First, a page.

Skip to content

What happens at the mortgage closing?

Back

Think of the mortgage closing as putting "form" back into formality. You're this close to kicking back in your new home. All you need is to close the deal. It's a real estate closing so this will probably happen at a title company or an attorney's office.

You'll have a chance for a peek at many of the documents ahead of time so you'll know about your first payment, your down payment, any fees, the final loan amount and the exact dollar amount you need to bring to closing. Nothing should be a surprise at this point but if you have questions your loan adviser will have the answers.

At your closing appointment, you'll see a stack of papers with a lot of places to sign. But hey, no pain no gain. What's important to us is that you don't feel lost in the process. Even though you had a chance to preview the mortgage closing documents, the closing agent will review each of the documents one by one.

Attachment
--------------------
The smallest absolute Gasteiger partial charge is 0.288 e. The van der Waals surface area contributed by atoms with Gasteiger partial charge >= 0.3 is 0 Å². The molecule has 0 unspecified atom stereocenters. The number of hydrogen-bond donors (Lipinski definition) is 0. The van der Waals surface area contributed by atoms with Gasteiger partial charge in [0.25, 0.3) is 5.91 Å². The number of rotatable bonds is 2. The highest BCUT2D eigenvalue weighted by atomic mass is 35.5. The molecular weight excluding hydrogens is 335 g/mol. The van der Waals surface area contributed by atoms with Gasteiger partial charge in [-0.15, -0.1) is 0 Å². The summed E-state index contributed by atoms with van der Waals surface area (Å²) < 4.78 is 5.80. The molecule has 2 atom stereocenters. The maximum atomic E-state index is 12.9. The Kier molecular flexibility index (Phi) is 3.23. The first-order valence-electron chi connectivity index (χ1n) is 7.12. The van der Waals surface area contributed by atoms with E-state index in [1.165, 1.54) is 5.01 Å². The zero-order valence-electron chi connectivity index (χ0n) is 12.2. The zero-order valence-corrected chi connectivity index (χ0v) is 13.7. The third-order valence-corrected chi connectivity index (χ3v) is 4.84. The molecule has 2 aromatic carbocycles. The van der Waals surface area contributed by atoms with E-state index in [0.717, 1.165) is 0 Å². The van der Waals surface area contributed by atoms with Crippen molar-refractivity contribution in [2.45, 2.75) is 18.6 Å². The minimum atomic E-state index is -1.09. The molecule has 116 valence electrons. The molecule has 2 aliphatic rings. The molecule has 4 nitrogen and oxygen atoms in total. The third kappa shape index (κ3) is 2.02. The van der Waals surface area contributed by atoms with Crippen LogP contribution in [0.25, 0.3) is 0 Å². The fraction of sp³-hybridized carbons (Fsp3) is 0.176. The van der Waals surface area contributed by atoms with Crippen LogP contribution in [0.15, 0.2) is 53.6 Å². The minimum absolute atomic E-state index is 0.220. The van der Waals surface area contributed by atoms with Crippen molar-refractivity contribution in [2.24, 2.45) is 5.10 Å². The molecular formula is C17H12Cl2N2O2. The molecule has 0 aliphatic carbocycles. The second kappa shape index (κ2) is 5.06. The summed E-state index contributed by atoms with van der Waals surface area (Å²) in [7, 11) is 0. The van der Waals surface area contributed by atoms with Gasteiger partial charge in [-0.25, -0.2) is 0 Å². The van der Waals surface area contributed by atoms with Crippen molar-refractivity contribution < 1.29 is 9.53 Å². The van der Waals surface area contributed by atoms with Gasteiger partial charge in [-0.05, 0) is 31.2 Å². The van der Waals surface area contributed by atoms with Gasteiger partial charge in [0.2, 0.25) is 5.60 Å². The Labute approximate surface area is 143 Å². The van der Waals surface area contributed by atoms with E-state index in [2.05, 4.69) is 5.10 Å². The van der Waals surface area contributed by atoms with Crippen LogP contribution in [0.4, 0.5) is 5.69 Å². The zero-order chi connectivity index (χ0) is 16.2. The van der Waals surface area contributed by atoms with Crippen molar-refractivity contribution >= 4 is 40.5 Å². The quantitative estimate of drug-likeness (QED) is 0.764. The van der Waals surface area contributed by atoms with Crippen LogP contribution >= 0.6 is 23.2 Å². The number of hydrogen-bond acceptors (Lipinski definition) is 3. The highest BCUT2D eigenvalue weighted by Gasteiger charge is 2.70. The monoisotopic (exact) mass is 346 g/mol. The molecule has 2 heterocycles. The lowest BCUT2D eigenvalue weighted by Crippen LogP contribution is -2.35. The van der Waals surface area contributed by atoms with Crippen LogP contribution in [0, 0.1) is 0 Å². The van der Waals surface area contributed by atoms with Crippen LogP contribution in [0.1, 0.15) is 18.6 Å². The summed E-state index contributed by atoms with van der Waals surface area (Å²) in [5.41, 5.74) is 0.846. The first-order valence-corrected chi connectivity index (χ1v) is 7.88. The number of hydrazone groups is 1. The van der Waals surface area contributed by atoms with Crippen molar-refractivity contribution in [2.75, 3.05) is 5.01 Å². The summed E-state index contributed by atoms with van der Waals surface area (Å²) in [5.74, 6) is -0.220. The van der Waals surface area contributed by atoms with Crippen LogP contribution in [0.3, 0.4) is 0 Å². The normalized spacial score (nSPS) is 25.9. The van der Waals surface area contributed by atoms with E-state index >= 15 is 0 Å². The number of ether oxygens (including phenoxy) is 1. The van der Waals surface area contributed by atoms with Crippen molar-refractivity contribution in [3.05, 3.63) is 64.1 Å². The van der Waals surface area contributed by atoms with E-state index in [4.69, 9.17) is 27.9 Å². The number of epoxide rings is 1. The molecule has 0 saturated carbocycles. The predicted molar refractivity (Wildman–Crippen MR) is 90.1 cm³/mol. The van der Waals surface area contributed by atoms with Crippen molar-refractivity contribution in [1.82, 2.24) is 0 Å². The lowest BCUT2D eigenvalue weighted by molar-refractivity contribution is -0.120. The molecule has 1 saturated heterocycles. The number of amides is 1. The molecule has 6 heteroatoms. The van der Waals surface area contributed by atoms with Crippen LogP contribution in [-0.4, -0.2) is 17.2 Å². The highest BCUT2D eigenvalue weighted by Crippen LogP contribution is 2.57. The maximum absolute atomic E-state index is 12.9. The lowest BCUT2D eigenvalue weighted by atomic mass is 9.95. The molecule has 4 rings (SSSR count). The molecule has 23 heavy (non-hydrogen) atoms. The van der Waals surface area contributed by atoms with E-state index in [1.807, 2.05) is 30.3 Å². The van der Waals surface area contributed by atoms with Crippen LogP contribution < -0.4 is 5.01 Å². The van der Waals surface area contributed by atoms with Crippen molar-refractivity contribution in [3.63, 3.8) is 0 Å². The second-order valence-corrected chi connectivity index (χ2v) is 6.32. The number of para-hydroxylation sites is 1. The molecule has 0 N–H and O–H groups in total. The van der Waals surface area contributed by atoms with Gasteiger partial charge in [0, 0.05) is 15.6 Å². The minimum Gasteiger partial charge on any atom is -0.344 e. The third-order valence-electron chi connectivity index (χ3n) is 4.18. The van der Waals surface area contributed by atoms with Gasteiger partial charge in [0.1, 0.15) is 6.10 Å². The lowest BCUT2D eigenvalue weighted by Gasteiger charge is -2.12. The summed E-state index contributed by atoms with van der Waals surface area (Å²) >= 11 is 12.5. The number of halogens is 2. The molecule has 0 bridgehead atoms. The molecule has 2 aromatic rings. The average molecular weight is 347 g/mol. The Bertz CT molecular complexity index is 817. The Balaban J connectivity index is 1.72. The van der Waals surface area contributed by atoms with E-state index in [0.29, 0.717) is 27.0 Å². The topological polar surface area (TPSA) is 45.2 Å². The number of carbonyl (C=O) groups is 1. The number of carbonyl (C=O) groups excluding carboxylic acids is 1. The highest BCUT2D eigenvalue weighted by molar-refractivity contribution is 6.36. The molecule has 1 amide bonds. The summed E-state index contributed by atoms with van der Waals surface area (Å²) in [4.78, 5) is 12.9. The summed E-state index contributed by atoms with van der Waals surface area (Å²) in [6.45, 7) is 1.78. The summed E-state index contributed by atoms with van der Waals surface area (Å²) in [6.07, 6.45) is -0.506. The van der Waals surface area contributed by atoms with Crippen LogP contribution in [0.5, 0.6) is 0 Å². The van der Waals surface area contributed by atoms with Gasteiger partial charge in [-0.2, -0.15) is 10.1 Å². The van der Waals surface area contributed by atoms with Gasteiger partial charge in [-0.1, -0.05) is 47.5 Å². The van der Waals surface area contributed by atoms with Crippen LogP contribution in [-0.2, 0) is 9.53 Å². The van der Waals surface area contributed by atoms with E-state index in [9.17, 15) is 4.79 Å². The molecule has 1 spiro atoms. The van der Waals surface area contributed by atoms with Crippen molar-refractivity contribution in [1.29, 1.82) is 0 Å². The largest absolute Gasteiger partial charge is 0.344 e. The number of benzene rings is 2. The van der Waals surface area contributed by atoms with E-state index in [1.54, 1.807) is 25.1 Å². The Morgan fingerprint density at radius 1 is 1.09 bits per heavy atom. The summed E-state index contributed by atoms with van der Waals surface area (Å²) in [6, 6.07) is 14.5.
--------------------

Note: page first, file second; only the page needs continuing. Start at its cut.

Here are the most important documents:

Closing Disclosure: This document is similar to the Loan Estimate you received early on in the mortgage process but it is the complete, final disclosure of the terms and conditions of your mortgage. It includes a detailed breakdown of all your loan fees, pre-paid taxes and insurance costs, interest rate, monthly payment and the annual percentage rate (APR) of your loan.

Note: The actual "note" is the signed piece of paper where you agree to repay your mortgage. It'll outline all the details of your loan – the interest rate and other terms of your loan including any penalties you might incur if you miss any of your payments.

Mortgage/Deed of Trust: This piece of paper is a fancy way of saying that you've pledged your property to your lender as security for your debt. In other words, if you can't pay for the mortgage, your lender can assume ownership. It's a very safe assumption that we would rather you have fun with your house.